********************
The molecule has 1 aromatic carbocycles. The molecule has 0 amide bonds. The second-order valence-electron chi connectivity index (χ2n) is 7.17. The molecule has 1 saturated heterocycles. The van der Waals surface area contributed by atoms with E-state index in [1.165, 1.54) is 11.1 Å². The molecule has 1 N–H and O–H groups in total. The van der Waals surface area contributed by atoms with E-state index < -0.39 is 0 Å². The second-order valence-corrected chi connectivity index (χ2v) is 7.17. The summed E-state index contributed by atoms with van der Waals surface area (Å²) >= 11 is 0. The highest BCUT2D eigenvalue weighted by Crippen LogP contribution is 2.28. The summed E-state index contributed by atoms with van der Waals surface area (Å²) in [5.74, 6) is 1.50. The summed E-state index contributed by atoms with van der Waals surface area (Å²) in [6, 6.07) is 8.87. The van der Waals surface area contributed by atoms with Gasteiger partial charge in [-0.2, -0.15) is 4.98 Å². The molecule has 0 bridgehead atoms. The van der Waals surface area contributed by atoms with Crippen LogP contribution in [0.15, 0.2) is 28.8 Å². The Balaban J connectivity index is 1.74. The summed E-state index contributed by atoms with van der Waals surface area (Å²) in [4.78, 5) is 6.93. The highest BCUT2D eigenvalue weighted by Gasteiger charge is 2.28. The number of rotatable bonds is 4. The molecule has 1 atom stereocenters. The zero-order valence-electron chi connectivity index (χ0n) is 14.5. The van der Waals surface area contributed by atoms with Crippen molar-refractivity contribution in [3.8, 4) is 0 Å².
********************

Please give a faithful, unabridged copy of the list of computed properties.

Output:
The molecule has 1 aromatic carbocycles. The molecule has 0 amide bonds. The second-order valence-electron chi connectivity index (χ2n) is 7.17. The molecule has 1 saturated heterocycles. The van der Waals surface area contributed by atoms with E-state index in [1.165, 1.54) is 11.1 Å². The molecule has 1 N–H and O–H groups in total. The van der Waals surface area contributed by atoms with E-state index < -0.39 is 0 Å². The second-order valence-corrected chi connectivity index (χ2v) is 7.17. The summed E-state index contributed by atoms with van der Waals surface area (Å²) >= 11 is 0. The highest BCUT2D eigenvalue weighted by Crippen LogP contribution is 2.28. The summed E-state index contributed by atoms with van der Waals surface area (Å²) in [5.74, 6) is 1.50. The summed E-state index contributed by atoms with van der Waals surface area (Å²) in [6, 6.07) is 8.87. The van der Waals surface area contributed by atoms with Gasteiger partial charge in [-0.2, -0.15) is 4.98 Å². The molecule has 0 bridgehead atoms. The van der Waals surface area contributed by atoms with Crippen LogP contribution in [0.15, 0.2) is 28.8 Å². The Balaban J connectivity index is 1.74. The summed E-state index contributed by atoms with van der Waals surface area (Å²) in [4.78, 5) is 6.93. The highest BCUT2D eigenvalue weighted by Gasteiger charge is 2.28. The number of rotatable bonds is 4. The molecule has 1 atom stereocenters. The zero-order valence-electron chi connectivity index (χ0n) is 14.5. The van der Waals surface area contributed by atoms with Crippen molar-refractivity contribution in [3.8, 4) is 0 Å².